BOOK STEW REVIEW: ‘Nine Lives’ by Peter Swanson

Below is the latest Book Stew Review from Eileen MacDougall, host of the long-running Book Stew, a video and podcast devoted to writing in all forms, authors, playwrights, and even a cat who survived a tornado and wrote a book about it.

Nine Lives by Peter Swanson

Peter Swanson always comes through with a plot that drags into the reader immediately into the murderous actions of the featured killer.

This time, it’s an Agatha Christie-type setup, with nine seemingly random names on a printed list, which is mailed to each. One is an FBI agent and the rest are seemingly a random sampling of middle class people in their 30s, with the exception of two older men in their 70s.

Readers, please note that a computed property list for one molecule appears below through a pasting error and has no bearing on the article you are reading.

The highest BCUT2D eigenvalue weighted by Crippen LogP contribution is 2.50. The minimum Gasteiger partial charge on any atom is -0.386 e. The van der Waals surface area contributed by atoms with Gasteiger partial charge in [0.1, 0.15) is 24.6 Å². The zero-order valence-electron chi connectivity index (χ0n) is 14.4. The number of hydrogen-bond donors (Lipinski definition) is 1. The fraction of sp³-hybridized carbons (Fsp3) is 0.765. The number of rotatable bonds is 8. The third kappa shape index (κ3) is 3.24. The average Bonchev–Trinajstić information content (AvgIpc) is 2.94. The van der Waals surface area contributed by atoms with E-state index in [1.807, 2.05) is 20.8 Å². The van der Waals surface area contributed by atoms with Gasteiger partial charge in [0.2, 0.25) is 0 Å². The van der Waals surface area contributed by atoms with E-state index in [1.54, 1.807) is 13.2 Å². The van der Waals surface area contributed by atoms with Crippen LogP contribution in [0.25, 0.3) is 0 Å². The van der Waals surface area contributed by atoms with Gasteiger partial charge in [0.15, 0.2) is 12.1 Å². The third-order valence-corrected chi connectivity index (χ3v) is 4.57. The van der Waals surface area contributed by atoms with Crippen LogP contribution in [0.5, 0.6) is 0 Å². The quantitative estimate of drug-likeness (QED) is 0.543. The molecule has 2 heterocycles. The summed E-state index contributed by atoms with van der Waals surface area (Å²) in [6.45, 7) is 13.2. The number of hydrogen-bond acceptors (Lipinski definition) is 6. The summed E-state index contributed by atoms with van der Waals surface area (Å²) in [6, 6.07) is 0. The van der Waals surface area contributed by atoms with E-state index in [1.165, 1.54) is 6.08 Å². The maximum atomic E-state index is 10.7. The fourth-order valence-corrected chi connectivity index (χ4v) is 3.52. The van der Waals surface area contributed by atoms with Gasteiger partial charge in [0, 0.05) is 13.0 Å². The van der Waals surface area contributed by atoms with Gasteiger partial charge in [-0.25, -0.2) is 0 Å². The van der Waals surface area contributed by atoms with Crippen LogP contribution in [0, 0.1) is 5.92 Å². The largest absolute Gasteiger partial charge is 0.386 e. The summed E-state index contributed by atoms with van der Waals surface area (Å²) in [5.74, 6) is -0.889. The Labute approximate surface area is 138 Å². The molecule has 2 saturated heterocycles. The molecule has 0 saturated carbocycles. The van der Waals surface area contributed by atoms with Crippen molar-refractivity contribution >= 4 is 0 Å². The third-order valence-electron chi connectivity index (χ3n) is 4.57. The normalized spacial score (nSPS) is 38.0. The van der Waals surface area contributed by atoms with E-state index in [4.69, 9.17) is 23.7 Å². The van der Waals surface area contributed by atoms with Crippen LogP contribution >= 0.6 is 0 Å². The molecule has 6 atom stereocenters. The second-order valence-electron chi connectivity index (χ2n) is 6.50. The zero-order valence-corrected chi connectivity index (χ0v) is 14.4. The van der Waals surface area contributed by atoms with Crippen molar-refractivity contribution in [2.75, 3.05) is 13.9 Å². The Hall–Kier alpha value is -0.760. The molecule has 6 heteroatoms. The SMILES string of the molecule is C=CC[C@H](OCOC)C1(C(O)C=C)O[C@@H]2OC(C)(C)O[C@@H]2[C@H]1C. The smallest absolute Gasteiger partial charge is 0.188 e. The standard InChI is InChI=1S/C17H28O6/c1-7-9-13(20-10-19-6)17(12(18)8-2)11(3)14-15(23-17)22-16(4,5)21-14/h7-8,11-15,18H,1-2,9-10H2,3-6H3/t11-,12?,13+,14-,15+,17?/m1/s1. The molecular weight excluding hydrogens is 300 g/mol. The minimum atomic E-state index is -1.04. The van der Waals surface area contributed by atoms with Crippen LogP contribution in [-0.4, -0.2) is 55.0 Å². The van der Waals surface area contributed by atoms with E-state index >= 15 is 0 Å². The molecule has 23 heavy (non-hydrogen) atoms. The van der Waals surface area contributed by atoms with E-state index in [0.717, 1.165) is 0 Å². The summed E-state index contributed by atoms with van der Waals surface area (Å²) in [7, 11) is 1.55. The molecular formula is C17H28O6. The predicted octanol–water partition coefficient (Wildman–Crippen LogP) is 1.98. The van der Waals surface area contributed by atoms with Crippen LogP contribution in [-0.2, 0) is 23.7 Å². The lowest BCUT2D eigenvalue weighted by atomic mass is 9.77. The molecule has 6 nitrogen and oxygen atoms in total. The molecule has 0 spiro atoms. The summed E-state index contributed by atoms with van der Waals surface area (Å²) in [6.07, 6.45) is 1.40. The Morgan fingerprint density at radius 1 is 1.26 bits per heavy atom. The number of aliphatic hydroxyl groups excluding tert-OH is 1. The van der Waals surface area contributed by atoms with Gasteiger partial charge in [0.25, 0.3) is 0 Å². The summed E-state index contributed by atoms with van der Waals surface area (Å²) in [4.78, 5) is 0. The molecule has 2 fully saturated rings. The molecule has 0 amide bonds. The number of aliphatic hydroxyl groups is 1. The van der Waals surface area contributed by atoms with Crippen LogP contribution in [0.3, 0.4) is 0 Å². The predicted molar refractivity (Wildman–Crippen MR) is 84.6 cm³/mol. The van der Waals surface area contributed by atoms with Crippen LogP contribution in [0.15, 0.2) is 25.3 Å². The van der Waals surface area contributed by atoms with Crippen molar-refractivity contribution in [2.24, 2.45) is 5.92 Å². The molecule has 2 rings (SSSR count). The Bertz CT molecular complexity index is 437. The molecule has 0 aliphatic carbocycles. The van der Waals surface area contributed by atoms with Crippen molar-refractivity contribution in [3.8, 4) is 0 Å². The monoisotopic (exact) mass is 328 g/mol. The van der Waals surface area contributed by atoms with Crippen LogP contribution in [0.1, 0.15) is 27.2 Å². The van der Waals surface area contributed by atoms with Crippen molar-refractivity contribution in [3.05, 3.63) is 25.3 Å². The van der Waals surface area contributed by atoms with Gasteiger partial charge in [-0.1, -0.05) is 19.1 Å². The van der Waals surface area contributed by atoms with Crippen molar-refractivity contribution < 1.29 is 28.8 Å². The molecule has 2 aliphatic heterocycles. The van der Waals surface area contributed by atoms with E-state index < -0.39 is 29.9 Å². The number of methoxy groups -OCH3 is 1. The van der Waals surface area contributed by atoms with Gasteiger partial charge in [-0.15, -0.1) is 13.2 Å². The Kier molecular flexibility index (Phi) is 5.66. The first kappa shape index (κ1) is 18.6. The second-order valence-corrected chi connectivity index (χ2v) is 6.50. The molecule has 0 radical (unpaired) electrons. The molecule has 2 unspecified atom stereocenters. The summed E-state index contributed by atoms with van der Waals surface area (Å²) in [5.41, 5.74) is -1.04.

As they get killed off one by one, a Black police officer in Kennewick, Maine, the site of the first murder, the deliberate drowning of the owner of a run-down coastal motel, finds himself trying to determine the linkages.

He’s a bit superfluous as the killings pile up and the reader is still left in the dark. As usual, Swanson throws in a nifty twist, this time as a coda.

Thoroughly enjoyable and his ability to disguise the killer, as per his other mysteries, continues fairly unabated.

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